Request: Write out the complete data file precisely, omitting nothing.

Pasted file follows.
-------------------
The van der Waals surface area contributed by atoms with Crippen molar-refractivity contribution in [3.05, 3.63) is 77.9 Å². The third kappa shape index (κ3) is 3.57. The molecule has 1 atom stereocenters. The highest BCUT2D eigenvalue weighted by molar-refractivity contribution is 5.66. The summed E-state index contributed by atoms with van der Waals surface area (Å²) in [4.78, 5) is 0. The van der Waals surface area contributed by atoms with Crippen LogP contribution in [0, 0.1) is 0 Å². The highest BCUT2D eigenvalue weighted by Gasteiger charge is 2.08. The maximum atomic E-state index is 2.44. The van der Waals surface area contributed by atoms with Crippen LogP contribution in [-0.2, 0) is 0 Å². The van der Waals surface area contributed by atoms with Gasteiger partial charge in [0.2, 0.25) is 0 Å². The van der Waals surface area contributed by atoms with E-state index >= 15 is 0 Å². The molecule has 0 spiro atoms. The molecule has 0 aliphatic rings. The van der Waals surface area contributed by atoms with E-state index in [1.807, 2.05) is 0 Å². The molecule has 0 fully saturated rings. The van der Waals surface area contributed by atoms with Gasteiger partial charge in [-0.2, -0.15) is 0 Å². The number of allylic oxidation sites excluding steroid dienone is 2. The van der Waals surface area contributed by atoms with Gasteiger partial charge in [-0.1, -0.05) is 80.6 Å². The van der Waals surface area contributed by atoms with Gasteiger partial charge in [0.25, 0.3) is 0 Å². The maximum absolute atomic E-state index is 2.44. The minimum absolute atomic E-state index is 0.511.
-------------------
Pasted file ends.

The van der Waals surface area contributed by atoms with Crippen molar-refractivity contribution in [3.05, 3.63) is 77.9 Å². The third kappa shape index (κ3) is 3.57. The molecule has 1 atom stereocenters. The highest BCUT2D eigenvalue weighted by molar-refractivity contribution is 5.66. The summed E-state index contributed by atoms with van der Waals surface area (Å²) in [4.78, 5) is 0. The van der Waals surface area contributed by atoms with Crippen LogP contribution in [0, 0.1) is 0 Å². The highest BCUT2D eigenvalue weighted by Gasteiger charge is 2.08. The maximum atomic E-state index is 2.44. The van der Waals surface area contributed by atoms with Crippen LogP contribution in [-0.2, 0) is 0 Å². The van der Waals surface area contributed by atoms with Gasteiger partial charge in [0.2, 0.25) is 0 Å². The van der Waals surface area contributed by atoms with E-state index >= 15 is 0 Å². The molecule has 0 spiro atoms. The molecule has 0 aliphatic rings. The van der Waals surface area contributed by atoms with E-state index in [1.807, 2.05) is 0 Å². The molecule has 0 fully saturated rings. The van der Waals surface area contributed by atoms with Gasteiger partial charge in [-0.2, -0.15) is 0 Å². The number of allylic oxidation sites excluding steroid dienone is 2. The van der Waals surface area contributed by atoms with Gasteiger partial charge in [-0.1, -0.05) is 80.6 Å². The van der Waals surface area contributed by atoms with Gasteiger partial charge in [0.25, 0.3) is 0 Å². The maximum absolute atomic E-state index is 2.44. The minimum absolute atomic E-state index is 0.511.